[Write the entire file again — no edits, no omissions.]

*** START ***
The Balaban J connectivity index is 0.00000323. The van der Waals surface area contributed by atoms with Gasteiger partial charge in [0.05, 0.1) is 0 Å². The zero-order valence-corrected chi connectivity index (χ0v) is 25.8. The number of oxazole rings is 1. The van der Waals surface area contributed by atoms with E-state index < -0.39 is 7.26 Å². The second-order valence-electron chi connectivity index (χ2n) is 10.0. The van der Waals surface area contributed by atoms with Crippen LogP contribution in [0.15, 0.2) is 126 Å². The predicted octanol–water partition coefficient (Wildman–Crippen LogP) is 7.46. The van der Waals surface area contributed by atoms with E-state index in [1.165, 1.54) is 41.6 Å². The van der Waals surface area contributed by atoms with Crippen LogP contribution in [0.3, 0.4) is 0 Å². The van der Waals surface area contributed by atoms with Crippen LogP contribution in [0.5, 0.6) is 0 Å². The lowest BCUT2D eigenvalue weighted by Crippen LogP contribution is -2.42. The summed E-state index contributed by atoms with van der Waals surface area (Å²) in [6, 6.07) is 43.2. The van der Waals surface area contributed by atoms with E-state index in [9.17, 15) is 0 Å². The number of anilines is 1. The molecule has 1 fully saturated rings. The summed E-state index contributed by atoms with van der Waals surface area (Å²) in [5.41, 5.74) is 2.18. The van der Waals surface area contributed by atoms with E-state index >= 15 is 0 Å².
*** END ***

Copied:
The Balaban J connectivity index is 0.00000323. The van der Waals surface area contributed by atoms with Gasteiger partial charge in [0.05, 0.1) is 0 Å². The zero-order valence-corrected chi connectivity index (χ0v) is 25.8. The number of oxazole rings is 1. The van der Waals surface area contributed by atoms with E-state index < -0.39 is 7.26 Å². The second-order valence-electron chi connectivity index (χ2n) is 10.0. The van der Waals surface area contributed by atoms with Crippen LogP contribution in [0.15, 0.2) is 126 Å². The predicted octanol–water partition coefficient (Wildman–Crippen LogP) is 7.46. The van der Waals surface area contributed by atoms with E-state index in [1.165, 1.54) is 41.6 Å². The van der Waals surface area contributed by atoms with Crippen LogP contribution in [0.3, 0.4) is 0 Å². The van der Waals surface area contributed by atoms with Crippen LogP contribution in [0.5, 0.6) is 0 Å². The lowest BCUT2D eigenvalue weighted by Crippen LogP contribution is -2.42. The summed E-state index contributed by atoms with van der Waals surface area (Å²) in [6, 6.07) is 43.2. The van der Waals surface area contributed by atoms with E-state index in [9.17, 15) is 0 Å². The number of anilines is 1. The molecule has 1 fully saturated rings. The summed E-state index contributed by atoms with van der Waals surface area (Å²) in [5.41, 5.74) is 2.18. The van der Waals surface area contributed by atoms with E-state index >= 15 is 0 Å².